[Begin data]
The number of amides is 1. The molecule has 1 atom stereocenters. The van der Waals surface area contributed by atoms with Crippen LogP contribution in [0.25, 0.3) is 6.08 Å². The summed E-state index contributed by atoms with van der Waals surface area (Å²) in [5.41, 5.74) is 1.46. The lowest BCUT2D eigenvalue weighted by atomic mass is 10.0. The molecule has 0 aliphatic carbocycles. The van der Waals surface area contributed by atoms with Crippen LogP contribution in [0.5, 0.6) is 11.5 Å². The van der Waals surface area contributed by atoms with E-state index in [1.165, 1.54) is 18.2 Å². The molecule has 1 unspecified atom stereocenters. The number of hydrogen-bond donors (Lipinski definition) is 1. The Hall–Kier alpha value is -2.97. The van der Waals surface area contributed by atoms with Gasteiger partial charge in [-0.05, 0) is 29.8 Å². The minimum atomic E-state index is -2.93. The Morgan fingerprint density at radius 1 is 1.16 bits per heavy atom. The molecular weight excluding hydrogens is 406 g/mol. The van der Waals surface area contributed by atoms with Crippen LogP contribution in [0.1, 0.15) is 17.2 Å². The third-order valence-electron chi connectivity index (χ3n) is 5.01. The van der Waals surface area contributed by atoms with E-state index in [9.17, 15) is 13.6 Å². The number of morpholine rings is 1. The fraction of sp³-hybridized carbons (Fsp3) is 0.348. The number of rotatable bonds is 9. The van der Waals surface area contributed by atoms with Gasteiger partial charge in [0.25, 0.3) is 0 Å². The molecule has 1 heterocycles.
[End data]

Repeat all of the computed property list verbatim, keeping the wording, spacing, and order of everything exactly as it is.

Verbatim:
The number of amides is 1. The molecule has 1 atom stereocenters. The van der Waals surface area contributed by atoms with Crippen LogP contribution in [0.25, 0.3) is 6.08 Å². The summed E-state index contributed by atoms with van der Waals surface area (Å²) in [5.41, 5.74) is 1.46. The lowest BCUT2D eigenvalue weighted by atomic mass is 10.0. The molecule has 0 aliphatic carbocycles. The van der Waals surface area contributed by atoms with Crippen LogP contribution in [0.5, 0.6) is 11.5 Å². The van der Waals surface area contributed by atoms with E-state index in [1.165, 1.54) is 18.2 Å². The molecule has 1 unspecified atom stereocenters. The number of hydrogen-bond donors (Lipinski definition) is 1. The Hall–Kier alpha value is -2.97. The van der Waals surface area contributed by atoms with Gasteiger partial charge in [-0.05, 0) is 29.8 Å². The minimum atomic E-state index is -2.93. The Morgan fingerprint density at radius 1 is 1.16 bits per heavy atom. The molecular weight excluding hydrogens is 406 g/mol. The van der Waals surface area contributed by atoms with Crippen LogP contribution in [0.1, 0.15) is 17.2 Å². The third-order valence-electron chi connectivity index (χ3n) is 5.01. The van der Waals surface area contributed by atoms with E-state index in [9.17, 15) is 13.6 Å². The number of morpholine rings is 1. The fraction of sp³-hybridized carbons (Fsp3) is 0.348. The number of rotatable bonds is 9. The van der Waals surface area contributed by atoms with Gasteiger partial charge in [0.25, 0.3) is 0 Å². The molecule has 1 heterocycles.